- Special Sections
- Public Notices
Want the real news that surfaced from last Thursday night’s health board meeting?
No, it isn’t that the director got over and kept his job, albeit on a part-time basis.
Instead, it’s that despite all the bluster the judge-executive who wanted him fired could muster, the board doesn’t have the ability to fire the director.
Oh, it can vote to fire him but that becomes reality only if the decision isn’t vetoed by the state health board, re: Dr. Steve Davis, its acting director.
I probably should have known that before this transpired; after all, it is in the state regulations on how local health boards are forced to operate. Nevertheless, it’s just one more example of how state health officials have stacked the deck to ensure that, no matter what the people say or demand, nothing, including taxpayers, will stand in the way of their agendas or paychecks.
It’s nothing short of a protection racket that would make Tony Soprano and his ilk smile.
It’s frankly bad enough that health, library and fire boards have no public accountability. They can raise our taxes, sell property, buy property and build unnecessary buildings without so much as a public hearing. And to top it off, they never, ever have to stand election.
Can anyone else taste the bile?
But it gets even worse when state government honks who also have no direct public accountability can overrule a decision as basic as firing a director who clearly has lost the board’s support.
On my life I cannot figure out why someone, anyone doesn’t challenge this protection racket in court, and get the power to tax us — at the point of a gun, if necessary — placed back with the people we’ve elected to do so.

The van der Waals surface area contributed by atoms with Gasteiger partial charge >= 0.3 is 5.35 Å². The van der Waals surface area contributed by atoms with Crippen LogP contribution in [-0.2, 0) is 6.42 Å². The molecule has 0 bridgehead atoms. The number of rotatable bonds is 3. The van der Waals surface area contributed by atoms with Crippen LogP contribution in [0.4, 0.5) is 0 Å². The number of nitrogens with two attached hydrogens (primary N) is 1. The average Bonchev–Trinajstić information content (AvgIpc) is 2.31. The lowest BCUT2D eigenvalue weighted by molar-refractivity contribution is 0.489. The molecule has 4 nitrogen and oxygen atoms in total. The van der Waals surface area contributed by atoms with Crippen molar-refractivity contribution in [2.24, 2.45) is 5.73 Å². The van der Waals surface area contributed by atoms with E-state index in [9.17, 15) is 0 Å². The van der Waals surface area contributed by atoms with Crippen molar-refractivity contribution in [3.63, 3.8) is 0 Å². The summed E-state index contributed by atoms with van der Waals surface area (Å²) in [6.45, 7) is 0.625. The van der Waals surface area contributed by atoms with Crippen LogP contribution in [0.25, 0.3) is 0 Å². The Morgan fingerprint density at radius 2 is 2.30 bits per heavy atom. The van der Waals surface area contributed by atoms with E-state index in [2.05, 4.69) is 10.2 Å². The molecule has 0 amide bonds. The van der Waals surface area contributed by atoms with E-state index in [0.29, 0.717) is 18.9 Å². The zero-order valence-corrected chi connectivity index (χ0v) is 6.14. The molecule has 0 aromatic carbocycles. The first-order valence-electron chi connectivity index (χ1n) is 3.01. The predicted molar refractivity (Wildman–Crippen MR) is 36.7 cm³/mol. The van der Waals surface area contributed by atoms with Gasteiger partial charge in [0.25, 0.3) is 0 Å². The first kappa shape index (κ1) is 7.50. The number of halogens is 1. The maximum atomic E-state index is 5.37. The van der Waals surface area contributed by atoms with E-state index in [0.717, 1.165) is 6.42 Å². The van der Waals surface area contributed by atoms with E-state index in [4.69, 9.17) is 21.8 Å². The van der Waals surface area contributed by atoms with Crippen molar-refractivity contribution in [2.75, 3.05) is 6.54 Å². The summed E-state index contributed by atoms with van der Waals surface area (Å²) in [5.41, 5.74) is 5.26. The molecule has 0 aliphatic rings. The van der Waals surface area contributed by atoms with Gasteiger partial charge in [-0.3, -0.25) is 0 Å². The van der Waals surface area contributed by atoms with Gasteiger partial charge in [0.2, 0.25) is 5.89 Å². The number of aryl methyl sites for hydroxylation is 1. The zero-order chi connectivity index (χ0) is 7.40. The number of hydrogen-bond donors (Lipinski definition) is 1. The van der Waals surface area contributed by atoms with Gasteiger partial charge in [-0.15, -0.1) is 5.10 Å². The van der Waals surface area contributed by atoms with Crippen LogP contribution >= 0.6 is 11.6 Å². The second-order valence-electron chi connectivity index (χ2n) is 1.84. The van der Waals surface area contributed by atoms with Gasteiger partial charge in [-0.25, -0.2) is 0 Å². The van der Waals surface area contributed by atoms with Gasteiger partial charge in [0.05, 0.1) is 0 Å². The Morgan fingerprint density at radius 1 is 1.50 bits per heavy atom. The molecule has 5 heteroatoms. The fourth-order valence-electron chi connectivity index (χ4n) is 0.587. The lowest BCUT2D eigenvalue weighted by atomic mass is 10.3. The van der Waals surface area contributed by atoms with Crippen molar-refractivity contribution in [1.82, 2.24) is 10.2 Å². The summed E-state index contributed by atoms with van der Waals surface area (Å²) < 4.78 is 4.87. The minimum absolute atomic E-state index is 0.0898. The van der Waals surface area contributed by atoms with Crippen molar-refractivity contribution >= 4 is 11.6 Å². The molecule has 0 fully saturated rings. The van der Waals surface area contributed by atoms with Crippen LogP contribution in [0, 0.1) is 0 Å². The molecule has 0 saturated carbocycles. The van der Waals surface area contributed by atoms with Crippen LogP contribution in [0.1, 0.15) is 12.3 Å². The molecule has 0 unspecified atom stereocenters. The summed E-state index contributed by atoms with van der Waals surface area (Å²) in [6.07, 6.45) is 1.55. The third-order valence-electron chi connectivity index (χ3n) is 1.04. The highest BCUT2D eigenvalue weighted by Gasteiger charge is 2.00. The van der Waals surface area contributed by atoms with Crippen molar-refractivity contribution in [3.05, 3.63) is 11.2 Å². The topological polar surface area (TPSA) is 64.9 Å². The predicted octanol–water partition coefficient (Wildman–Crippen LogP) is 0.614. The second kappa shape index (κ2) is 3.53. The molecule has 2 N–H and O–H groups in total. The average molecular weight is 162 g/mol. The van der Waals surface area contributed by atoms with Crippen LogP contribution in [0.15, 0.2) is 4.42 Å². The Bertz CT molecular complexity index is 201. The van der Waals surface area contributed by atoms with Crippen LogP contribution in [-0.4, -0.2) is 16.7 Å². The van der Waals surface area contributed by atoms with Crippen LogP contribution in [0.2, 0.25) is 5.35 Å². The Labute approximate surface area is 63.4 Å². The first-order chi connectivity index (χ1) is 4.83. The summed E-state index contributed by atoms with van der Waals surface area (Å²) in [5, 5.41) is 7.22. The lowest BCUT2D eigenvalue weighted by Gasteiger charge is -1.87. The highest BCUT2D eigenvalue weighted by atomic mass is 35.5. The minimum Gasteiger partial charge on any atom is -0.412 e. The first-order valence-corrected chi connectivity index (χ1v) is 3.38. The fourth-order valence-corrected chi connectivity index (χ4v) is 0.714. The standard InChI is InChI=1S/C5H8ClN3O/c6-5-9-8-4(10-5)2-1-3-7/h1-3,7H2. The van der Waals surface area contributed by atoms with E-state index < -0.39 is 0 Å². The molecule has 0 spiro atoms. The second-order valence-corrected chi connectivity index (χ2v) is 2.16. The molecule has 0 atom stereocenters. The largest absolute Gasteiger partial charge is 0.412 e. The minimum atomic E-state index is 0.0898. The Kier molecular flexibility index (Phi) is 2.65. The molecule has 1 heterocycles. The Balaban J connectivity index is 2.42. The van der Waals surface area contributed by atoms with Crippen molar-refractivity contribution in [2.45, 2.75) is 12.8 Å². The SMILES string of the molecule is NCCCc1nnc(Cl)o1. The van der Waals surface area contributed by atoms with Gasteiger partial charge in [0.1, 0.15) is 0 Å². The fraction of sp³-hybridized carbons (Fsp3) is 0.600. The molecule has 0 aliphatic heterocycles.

Speaking of a racket …
Don’t shed too many tears just yet for the newly demoted health director, whose hours have been reduced to 22.5 a week.
Oh, it won’t be easy for him in the short term. From what we’ve been told, he’ll have to work each of those hours in Anderson County instead of logging them from his home in Frankfort — or any of the far-flung locations across the country he visits regularly on the taxpayer’s behalf.
And unless the state health racketeers have their own rules on benefits, too, he’ll fall short of the 100 hours other state employees must work to receive them.
But I’ll place the odds at no worse than 90-to-10 that the director won’t get far into his 90-day probationary period before giving taxpayers here one last mental single-digit salute and leaving for a cushy state health job in Frankfort.
My sources (and wouldn’t curious board member Joy Hoskins just love to know who they are, or at least if I’m related to a nurse there with the same last name!) tell me that the day after the director had his hours cut, a previously closed state health department position suddenly reopened.
Coincidence? Oh, probably, but one can’t help but wonder about the job just happening to open up at such an opportune time.
Guess it pays to have friends in high places — or better yet in Frankfort.
Speaking of can’t help …
Reducing the director to part-time isn’t going to put but a small dent in the health department’s budget problem.
More solutions, including leasing out a portion of that building to offset the mortgage or even making the entire facility a Monday-Wednesday-Friday part-time operation, would go much further into make the department solvent.
Speaking of solutions …
The fiscal court appears to be heading toward a good solution to solve its recycling issues.
The rub appears to be in whether city residents will have theirs picked up while county residents have to haul theirs to collections points.
I live in the city and have mine collected — when my wife remembers to haul that stupid blue bin to the curb on the right day each month. Still, I hate having that stupid overflowing bin gobbling up space in my garage that could be put to better use for my hunting and fishing gear.
I’d much rather drive my load of laundry soap bottles, etc. to a collection point and get rid of it whenever the mood strikes.